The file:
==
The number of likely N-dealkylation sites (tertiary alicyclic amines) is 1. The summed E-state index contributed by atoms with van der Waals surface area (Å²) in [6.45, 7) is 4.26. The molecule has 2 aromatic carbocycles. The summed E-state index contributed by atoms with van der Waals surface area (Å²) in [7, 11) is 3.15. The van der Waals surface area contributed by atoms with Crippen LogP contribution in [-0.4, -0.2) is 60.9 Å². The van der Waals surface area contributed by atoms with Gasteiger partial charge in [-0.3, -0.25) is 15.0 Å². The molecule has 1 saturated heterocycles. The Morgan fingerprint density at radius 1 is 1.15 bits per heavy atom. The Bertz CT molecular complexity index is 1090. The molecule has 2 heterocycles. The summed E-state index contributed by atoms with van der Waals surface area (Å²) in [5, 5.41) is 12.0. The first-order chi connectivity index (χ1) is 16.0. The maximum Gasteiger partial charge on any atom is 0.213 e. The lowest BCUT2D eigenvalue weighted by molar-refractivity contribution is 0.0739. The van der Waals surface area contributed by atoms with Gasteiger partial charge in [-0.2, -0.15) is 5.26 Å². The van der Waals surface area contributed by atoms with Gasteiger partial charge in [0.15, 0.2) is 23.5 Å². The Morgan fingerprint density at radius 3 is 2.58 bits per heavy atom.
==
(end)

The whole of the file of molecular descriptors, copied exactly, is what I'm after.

The number of likely N-dealkylation sites (tertiary alicyclic amines) is 1. The summed E-state index contributed by atoms with van der Waals surface area (Å²) in [6.45, 7) is 4.26. The molecule has 2 aromatic carbocycles. The summed E-state index contributed by atoms with van der Waals surface area (Å²) in [7, 11) is 3.15. The van der Waals surface area contributed by atoms with Crippen LogP contribution in [-0.4, -0.2) is 60.9 Å². The van der Waals surface area contributed by atoms with Gasteiger partial charge in [-0.3, -0.25) is 15.0 Å². The molecule has 1 saturated heterocycles. The Morgan fingerprint density at radius 1 is 1.15 bits per heavy atom. The Bertz CT molecular complexity index is 1090. The molecule has 2 heterocycles. The summed E-state index contributed by atoms with van der Waals surface area (Å²) in [5, 5.41) is 12.0. The first-order chi connectivity index (χ1) is 16.0. The maximum Gasteiger partial charge on any atom is 0.213 e. The lowest BCUT2D eigenvalue weighted by molar-refractivity contribution is 0.0739. The van der Waals surface area contributed by atoms with Gasteiger partial charge in [-0.2, -0.15) is 5.26 Å². The van der Waals surface area contributed by atoms with Gasteiger partial charge in [0.15, 0.2) is 23.5 Å². The Morgan fingerprint density at radius 3 is 2.58 bits per heavy atom.